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Using seasonal candidates to boost your workforce can present several unique issues—especially for those who are dipping their toes into the seasonal hiring pool for the first time. Here are some issues retailers should work through as they strategize how to scale up their workforce for the busy periods.
According to the Internal Revenue Service, “seasonal employees” generally work for periods of no longer than six months, and start their employment period around the same time each year. The U.S. Bureau of Labor Statistics data indicates that retailers might have hired as many as 650,000 seasonal employees in 2018—up from 582,500 the year before.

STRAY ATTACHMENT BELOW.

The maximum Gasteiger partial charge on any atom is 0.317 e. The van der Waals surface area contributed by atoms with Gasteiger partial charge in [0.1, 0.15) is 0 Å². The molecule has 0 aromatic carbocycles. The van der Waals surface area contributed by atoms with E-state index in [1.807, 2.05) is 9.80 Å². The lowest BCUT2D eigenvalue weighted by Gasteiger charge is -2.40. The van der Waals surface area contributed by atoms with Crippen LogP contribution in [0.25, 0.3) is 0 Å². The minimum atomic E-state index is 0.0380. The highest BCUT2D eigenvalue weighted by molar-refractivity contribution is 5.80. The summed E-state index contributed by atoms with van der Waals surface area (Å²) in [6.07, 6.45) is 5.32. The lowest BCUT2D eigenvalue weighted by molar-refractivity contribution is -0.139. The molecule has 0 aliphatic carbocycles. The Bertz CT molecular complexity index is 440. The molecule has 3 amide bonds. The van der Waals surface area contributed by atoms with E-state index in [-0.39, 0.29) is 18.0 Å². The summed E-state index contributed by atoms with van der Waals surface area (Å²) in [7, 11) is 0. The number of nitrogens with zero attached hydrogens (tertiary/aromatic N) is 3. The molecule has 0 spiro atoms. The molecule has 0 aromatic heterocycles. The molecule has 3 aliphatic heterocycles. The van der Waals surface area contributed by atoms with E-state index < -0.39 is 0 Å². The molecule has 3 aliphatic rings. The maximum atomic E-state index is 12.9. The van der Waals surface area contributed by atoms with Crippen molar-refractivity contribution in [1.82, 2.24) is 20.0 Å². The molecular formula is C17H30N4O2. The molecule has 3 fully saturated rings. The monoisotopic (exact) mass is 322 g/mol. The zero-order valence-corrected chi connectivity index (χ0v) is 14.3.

Although seasonal employees work for fewer months annually than their full-time peers, they are treated the same for taxation and legal purposes. You’ll still need to withhold FUTA, Medicare, social security, and federal income taxes from your seasonal employee paychecks just as you would with your other employees. Even more critically, seasonal workers can also leverage the same workplace safety, workers’ compensation, discrimination, overtime, holiday and sick pay, and other federal Fair Labor Standards Act (FLSA) and state law labor protections that full-time employees rely on.